The Final Programme (1973)

Director: Robert Fuest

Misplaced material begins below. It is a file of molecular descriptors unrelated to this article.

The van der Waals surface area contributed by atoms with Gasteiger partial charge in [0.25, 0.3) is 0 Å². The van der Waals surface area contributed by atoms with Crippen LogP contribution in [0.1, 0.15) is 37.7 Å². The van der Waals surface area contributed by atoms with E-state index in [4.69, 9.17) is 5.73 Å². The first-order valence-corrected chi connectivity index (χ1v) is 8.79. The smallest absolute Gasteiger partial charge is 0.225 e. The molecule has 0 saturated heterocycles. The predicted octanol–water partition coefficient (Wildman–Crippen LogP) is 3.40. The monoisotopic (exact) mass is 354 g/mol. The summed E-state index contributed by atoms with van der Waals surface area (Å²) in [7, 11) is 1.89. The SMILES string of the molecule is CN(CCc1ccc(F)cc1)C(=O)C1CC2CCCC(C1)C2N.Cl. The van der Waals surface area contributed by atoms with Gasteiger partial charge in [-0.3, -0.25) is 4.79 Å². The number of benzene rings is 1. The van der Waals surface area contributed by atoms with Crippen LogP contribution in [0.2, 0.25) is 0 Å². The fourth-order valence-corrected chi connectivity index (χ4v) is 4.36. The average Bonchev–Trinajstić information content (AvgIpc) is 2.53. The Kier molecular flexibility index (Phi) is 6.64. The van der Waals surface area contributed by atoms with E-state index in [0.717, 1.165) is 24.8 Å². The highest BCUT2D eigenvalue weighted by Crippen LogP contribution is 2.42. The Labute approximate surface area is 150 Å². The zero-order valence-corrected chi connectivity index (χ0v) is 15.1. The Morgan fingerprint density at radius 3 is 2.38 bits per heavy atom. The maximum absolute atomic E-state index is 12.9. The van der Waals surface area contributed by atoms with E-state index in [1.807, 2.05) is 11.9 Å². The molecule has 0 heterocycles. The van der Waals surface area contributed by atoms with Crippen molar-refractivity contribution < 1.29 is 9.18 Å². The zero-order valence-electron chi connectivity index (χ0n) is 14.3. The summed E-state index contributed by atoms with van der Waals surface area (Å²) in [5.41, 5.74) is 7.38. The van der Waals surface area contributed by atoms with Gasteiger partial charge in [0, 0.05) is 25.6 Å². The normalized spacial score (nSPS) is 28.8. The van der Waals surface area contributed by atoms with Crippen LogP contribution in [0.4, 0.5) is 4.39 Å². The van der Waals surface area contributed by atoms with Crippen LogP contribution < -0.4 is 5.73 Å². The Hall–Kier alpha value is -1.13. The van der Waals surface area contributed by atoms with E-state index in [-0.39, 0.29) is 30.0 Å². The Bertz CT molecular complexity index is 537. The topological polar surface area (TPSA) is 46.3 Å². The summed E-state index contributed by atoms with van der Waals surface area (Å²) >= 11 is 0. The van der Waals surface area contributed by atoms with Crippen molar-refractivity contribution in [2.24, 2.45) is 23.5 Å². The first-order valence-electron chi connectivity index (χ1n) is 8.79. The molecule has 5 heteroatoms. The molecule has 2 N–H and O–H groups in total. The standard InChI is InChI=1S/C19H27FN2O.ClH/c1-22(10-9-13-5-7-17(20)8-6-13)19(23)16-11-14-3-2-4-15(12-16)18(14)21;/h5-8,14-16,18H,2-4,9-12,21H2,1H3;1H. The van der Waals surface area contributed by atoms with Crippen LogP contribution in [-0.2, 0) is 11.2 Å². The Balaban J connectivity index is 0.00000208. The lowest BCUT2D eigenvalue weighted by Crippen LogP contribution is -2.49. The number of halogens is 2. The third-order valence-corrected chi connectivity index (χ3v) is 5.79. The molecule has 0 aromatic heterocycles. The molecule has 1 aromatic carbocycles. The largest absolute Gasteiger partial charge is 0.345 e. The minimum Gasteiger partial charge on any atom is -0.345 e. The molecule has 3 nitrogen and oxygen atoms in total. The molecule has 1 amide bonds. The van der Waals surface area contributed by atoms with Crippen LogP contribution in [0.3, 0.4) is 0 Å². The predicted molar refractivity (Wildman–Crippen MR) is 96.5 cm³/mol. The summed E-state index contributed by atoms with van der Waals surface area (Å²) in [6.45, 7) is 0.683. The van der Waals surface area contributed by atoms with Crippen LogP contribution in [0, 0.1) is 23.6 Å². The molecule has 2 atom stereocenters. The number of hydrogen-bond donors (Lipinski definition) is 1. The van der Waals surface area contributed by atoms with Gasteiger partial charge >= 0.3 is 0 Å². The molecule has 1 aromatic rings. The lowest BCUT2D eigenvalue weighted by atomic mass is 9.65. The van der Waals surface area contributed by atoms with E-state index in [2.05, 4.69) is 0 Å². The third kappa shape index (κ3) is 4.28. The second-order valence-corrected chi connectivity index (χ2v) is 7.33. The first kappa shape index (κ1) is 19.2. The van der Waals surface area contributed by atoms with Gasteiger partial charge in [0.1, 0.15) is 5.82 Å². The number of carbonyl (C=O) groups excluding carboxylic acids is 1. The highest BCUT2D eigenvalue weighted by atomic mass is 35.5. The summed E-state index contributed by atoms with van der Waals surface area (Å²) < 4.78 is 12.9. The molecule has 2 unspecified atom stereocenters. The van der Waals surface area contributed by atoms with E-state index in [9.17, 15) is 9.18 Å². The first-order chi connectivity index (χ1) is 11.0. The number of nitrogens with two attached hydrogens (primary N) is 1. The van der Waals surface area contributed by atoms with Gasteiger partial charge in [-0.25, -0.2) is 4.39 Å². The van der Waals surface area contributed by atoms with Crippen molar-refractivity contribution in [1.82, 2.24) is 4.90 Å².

I only discovered tonight that Robert Fuest was actually a set designer before he took up directing, and suddenly the two Dr Phibes films made more sense… And I also found it made inadvertent sense to follow Heavy Metal with this, still the only film anyone’s made of a Michael Moorcock novel, because on checking the latter’s IMDB credits, I found him listed as a songwriter for the other films (BOC’s “Veteran of the Psychic Wars”). Also because, well, it’s about as perplexing as Heavy Metal too… Actually, it’s a fascinating lesson in marketing when you compare the two trailers; I’ve obviously seen the American one included in the Drive-In Delirium many times (that “Cosmic Carnage” section is one of my favourites), which makes it look like some… I don’t know, psychedelic comedy about the end of the world, or something like that. (The American release title—The Last Days of Man on Earth—kind of adds to that.) However, the British trailer on the British DVD posits it more as some sort of spy action thriller, which is actually more what it’s really like, though the apocalypse element does kind of play into things too… basically you could view it as a Bond film (star Jon Finch actually got offered that part before it went to Roger Moore), only fucked; the plot involves some sort of experiment started by Jerry Cornelius’ father before his untimely death, and Jerry has to find some microfilm that will bring it to its proper completion. The only problem is going to be getting it back from his drug-addled psycho brother without getting killed… Apparently Moorcock took three years to find a publisher for his novel (which I’ve not read) because every other publisher he approached said it was too weird; I can imagine the film’s producers having similar conniptions (apparently it started its release life as the top half of a double bill before quickly getting pushed to the bottom). To be sure, it’s a pretty relentless exercise in style over substance, perhaps a little too in love with its own up-front 70s hipness, but it’s strangely compelling for all that. Style over substance needn’t be a bad thing when it’s done this well…

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